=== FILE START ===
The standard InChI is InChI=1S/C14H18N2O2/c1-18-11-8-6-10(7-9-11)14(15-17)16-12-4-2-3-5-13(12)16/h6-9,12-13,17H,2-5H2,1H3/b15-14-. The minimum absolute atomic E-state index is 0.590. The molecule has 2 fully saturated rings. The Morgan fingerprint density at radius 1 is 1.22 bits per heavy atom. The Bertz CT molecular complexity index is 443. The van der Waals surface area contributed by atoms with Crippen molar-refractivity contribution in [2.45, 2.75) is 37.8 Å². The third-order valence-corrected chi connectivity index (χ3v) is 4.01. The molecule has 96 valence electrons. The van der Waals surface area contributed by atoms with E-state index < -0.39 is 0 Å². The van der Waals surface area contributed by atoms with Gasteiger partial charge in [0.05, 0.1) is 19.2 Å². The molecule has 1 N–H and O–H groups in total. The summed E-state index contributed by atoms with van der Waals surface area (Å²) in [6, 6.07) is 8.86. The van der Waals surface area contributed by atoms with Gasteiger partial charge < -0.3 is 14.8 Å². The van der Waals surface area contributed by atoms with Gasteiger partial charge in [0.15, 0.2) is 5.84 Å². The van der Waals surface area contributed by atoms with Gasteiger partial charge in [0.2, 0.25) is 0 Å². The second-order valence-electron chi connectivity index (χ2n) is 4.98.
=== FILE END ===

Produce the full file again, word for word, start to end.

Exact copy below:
The standard InChI is InChI=1S/C14H18N2O2/c1-18-11-8-6-10(7-9-11)14(15-17)16-12-4-2-3-5-13(12)16/h6-9,12-13,17H,2-5H2,1H3/b15-14-. The minimum absolute atomic E-state index is 0.590. The molecule has 2 fully saturated rings. The Morgan fingerprint density at radius 1 is 1.22 bits per heavy atom. The Bertz CT molecular complexity index is 443. The van der Waals surface area contributed by atoms with Crippen molar-refractivity contribution in [2.45, 2.75) is 37.8 Å². The third-order valence-corrected chi connectivity index (χ3v) is 4.01. The molecule has 96 valence electrons. The van der Waals surface area contributed by atoms with E-state index < -0.39 is 0 Å². The van der Waals surface area contributed by atoms with Gasteiger partial charge in [0.05, 0.1) is 19.2 Å². The molecule has 1 N–H and O–H groups in total. The summed E-state index contributed by atoms with van der Waals surface area (Å²) in [6, 6.07) is 8.86. The van der Waals surface area contributed by atoms with Gasteiger partial charge < -0.3 is 14.8 Å². The van der Waals surface area contributed by atoms with Gasteiger partial charge in [0.15, 0.2) is 5.84 Å². The van der Waals surface area contributed by atoms with Gasteiger partial charge in [0.2, 0.25) is 0 Å². The second-order valence-electron chi connectivity index (χ2n) is 4.98.